I was talking to Jerry & Dorothy about John Wayne. Jerry & I like him better than Dorothy. Dorothy pointed out that John Wayne wasn’t much of an actor. In fact, he was not an actor; he was a movie star. The two are not the same. A movie star needs to create and maintain a personal brand. So no matter where you see John Wayne, you can recognize the character. His persona transferred well in westerns and war movies. When he tried to play Genghis Khan in “The Conqueror” it didn’t work at all. That is why the movie is one of the ten worst of all time.
An actor can play many roles and blend into them. This is very good for the craft of acting, but not so good for fame and fortune. They have a name for such people. They call them character actors. When they die, the newspapers often call them “beloved” and when you see their picture you say, “Oh yeah, that guy.” But you would not have been able to name him unaided. And more than a quarter century after they die, they still won’t be famous – actually iconic – like John Wayne.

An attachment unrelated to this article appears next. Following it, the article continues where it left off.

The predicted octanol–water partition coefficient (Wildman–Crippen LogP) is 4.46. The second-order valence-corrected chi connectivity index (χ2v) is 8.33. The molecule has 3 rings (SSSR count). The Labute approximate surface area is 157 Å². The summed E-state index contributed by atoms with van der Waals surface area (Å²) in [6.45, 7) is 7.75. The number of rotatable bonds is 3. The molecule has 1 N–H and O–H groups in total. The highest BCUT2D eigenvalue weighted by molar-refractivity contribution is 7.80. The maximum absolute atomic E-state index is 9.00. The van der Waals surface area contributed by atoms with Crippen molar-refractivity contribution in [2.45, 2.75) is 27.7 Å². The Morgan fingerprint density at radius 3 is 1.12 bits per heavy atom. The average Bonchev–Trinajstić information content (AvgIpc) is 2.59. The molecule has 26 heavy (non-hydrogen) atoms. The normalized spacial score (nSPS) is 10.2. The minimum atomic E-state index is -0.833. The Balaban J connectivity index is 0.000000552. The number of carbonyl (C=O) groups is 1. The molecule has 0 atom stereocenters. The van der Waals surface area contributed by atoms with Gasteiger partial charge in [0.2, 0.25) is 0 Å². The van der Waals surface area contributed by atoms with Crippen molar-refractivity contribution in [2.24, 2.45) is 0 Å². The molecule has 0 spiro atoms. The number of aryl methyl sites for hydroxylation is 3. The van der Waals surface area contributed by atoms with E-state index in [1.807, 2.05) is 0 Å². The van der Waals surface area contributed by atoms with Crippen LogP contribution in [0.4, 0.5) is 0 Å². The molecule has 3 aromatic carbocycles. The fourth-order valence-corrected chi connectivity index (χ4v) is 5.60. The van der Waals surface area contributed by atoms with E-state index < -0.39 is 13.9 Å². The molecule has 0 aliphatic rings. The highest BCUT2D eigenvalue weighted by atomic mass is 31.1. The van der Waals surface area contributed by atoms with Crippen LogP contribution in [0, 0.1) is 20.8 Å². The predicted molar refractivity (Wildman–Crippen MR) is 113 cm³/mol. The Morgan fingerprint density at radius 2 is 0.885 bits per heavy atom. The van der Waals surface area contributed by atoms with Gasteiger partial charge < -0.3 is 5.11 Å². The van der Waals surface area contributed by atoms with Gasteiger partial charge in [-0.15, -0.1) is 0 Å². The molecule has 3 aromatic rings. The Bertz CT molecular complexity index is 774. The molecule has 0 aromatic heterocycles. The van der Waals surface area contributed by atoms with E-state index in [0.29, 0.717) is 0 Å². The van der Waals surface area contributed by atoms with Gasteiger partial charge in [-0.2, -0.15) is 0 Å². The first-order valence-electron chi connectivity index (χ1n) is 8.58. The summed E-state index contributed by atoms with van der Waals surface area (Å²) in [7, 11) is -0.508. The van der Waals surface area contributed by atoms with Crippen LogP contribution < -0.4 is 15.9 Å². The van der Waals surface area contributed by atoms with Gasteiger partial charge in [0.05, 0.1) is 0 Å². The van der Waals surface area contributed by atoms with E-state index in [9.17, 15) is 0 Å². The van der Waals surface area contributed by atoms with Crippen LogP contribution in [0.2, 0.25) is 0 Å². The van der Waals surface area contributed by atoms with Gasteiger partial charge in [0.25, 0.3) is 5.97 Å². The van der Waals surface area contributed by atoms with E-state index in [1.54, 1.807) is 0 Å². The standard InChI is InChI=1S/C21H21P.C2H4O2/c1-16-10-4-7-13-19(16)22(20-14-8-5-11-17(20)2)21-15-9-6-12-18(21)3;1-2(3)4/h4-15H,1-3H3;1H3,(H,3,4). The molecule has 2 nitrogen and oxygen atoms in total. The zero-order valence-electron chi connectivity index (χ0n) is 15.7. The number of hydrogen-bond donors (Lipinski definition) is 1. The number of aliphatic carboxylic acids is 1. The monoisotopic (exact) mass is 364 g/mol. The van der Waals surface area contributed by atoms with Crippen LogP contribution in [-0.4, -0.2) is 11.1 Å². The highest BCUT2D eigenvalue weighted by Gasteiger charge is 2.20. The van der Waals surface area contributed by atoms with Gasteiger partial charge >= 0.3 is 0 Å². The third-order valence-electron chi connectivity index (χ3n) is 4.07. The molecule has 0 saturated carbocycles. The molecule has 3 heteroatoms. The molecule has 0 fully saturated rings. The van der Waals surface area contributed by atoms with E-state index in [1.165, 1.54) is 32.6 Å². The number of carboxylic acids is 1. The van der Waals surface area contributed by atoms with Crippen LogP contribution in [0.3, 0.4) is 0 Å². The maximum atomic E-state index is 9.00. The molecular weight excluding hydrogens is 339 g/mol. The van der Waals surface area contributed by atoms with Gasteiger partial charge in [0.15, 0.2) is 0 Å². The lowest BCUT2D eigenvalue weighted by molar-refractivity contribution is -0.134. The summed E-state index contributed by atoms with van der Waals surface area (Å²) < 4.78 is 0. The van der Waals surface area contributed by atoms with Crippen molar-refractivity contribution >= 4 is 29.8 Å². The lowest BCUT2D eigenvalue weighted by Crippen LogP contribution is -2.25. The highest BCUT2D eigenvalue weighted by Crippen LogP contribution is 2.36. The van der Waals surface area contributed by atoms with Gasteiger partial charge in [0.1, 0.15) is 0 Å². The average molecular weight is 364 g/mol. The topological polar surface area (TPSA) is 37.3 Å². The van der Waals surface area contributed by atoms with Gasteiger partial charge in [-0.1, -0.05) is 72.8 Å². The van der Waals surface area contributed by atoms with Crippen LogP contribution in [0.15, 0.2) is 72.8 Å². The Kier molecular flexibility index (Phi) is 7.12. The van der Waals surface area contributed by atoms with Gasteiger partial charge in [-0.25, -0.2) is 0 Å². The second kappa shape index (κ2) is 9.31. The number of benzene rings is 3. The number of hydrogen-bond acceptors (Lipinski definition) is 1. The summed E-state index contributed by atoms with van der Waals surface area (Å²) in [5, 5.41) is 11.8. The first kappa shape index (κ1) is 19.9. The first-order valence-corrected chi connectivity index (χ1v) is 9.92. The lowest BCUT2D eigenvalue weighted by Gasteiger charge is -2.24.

September 18, 2010
The End of a Long Day
I left Milwaukee at around 5:30 this morning and got to Dodge City at a little after 9:30 tonight. I got to experience all kinds of weather. It was raining hard when I left Milwaukee. I also ran into a particularly violent thunderstorm in Kansas. In between it was cool and cloudy in Iowa and humid and sunny in parts of Kansas. After the big rain in Kansas, I ran into a “rain” of grasshoppers. There were thousands kind of them on a part of the road. It really messed up the windshield.